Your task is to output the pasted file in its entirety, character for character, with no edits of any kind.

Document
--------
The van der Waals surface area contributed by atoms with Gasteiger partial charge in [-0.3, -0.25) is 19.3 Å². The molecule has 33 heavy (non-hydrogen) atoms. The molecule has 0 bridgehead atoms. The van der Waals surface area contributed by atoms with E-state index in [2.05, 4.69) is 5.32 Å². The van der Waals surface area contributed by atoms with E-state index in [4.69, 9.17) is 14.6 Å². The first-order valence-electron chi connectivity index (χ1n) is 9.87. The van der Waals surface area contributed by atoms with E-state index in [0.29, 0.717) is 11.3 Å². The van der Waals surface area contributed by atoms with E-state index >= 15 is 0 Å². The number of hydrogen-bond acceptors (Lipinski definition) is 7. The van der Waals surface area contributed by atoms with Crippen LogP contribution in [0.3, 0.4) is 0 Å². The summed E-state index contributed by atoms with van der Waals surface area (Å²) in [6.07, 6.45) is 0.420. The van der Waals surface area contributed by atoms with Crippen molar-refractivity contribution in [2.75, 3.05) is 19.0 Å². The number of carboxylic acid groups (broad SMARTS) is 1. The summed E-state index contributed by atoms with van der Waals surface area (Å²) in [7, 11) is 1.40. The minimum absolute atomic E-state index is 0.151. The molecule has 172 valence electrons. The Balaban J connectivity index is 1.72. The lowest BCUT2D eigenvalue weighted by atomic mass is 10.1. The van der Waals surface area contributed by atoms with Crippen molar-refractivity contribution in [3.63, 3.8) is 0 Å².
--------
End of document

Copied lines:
The van der Waals surface area contributed by atoms with Gasteiger partial charge in [-0.3, -0.25) is 19.3 Å². The molecule has 33 heavy (non-hydrogen) atoms. The molecule has 0 bridgehead atoms. The van der Waals surface area contributed by atoms with E-state index in [2.05, 4.69) is 5.32 Å². The van der Waals surface area contributed by atoms with E-state index in [4.69, 9.17) is 14.6 Å². The first-order valence-electron chi connectivity index (χ1n) is 9.87. The van der Waals surface area contributed by atoms with E-state index in [0.29, 0.717) is 11.3 Å². The van der Waals surface area contributed by atoms with E-state index >= 15 is 0 Å². The number of hydrogen-bond acceptors (Lipinski definition) is 7. The van der Waals surface area contributed by atoms with Crippen LogP contribution in [0.3, 0.4) is 0 Å². The summed E-state index contributed by atoms with van der Waals surface area (Å²) in [6.07, 6.45) is 0.420. The van der Waals surface area contributed by atoms with Crippen molar-refractivity contribution in [2.75, 3.05) is 19.0 Å². The number of carboxylic acid groups (broad SMARTS) is 1. The summed E-state index contributed by atoms with van der Waals surface area (Å²) in [7, 11) is 1.40. The minimum absolute atomic E-state index is 0.151. The molecule has 172 valence electrons. The Balaban J connectivity index is 1.72. The lowest BCUT2D eigenvalue weighted by atomic mass is 10.1. The van der Waals surface area contributed by atoms with Crippen molar-refractivity contribution in [3.63, 3.8) is 0 Å².